As Shea grew older, her interest in current events and community activism has grown. Shea has therefore responded to the AEC's letter with a furious letter of her own (which is her right under Australian law). She writes: "With regard to your letter stating that you believe I do not understand the nature and significance of enrolment and voting, I can assure you I most certainly do!
"I demand my right to vote and demand that I am placed back on the electoral roll as I requested."
Due to privacy reasons, the AEC was unable to specifically comment on Shea's case.
However in a written statement provided to news.com.au, the Commission states: "The fundamental provisions for eligibility for enrolment and voting in federal elections is the same for all Australians. They must have turned 18 years of age and be an Australian citizen."
In order to be removed from the roll, the AEC statement continues, people need to fill out a special form on the AEC website. The application must be supported by a medical practitioner.
In the reverse situation - where a person wants to re-enrol after their removal - the same conditions apply.
"A medical practitioner needs to support the re-enrolment application in writing by attesting that the person now understands the significance of enrolling and voting. This is then reviewed and processed by the AEC delegate," the AEC statement reads.
The AEC notes that for people enrolling close to the August 24 cut off date to take part in the national postal survey, "there is minimal time and margin should a review of an enrolment application be required to ensure it satisfies the [Electoral] Act."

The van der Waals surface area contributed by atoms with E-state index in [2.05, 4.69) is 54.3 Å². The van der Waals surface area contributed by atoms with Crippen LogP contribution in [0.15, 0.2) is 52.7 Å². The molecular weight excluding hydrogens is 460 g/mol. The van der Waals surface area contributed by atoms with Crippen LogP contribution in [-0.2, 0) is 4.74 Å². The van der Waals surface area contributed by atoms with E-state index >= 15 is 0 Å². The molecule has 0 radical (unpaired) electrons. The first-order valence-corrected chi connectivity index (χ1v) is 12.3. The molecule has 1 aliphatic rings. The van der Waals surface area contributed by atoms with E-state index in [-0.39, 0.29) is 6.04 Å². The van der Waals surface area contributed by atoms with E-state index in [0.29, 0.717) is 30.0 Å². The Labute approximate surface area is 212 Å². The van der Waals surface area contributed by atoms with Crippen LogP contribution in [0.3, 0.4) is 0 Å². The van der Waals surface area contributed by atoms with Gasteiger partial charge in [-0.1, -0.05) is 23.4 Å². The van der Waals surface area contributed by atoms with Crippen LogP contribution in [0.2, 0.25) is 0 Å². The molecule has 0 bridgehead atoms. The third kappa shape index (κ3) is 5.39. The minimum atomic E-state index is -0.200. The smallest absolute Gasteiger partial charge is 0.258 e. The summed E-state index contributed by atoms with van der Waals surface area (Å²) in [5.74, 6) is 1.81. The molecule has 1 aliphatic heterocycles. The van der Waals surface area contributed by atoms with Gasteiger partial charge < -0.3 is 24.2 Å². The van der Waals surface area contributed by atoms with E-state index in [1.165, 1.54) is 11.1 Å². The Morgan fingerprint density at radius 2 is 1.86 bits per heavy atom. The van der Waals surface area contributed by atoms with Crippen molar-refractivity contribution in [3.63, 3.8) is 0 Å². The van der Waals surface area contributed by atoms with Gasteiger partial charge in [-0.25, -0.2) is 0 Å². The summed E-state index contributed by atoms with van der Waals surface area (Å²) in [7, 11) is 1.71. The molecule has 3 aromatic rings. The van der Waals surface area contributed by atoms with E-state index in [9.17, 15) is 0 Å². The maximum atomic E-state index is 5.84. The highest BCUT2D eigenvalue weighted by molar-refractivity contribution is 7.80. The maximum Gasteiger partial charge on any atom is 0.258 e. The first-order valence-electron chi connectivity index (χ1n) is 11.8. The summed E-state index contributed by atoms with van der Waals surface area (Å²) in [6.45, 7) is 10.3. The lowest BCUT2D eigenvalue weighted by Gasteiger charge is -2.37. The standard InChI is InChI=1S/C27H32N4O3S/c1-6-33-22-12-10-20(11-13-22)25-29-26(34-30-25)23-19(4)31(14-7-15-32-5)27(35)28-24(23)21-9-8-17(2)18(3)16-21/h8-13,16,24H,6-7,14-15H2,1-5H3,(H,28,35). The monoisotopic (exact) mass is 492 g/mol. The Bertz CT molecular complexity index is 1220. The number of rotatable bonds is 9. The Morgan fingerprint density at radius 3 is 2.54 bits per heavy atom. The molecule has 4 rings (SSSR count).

However, Fran disputes that the AEC's website required medical documentation.
"Shea just put her details into the website. There was nothing on the website requiring us to supply some sort of letter of capacity. And we didn't get a call from AEC requesting extra information either," she says.
Federal Disability Discrimination Commissioner Alastair McEwin says it's "disappointing to see people with disability be prevented from exercising their right to vote".
"All people with disability have the right to vote on an equal basis with others," he said.
"The starting point should always be that each person with disability is presumed capable of exercising a free and independent vote."
Mr McEwin points to article 29 of the United Nations Convention on the Rights of Persons with Disabilities (CRPD).
"Australia is a signatory to the CRPD and has undertaken to incorporate it into domestic law," he says.
According to statistics on the AEC website, approximately 16 million Australians are currently enrolled to vote.
The AEC says "nearly a million enrolment transactions were processed in the close of rolls period leading up to the close of rolls 24 August 2017. Currently the national enrolment participation rate is at a high at 96 per cent".
Fran and Shea understand their case is under review by the AEC. They are anxious that they won't get a result before voting closes on Tuesday, 7 November 2017.
Mr McEwin urges anyone with a disability who feels they have been discriminated against, to make a complaint to the Australian Human Rights Commission.
Ginger Gorman is an award-winning print and radio journalist.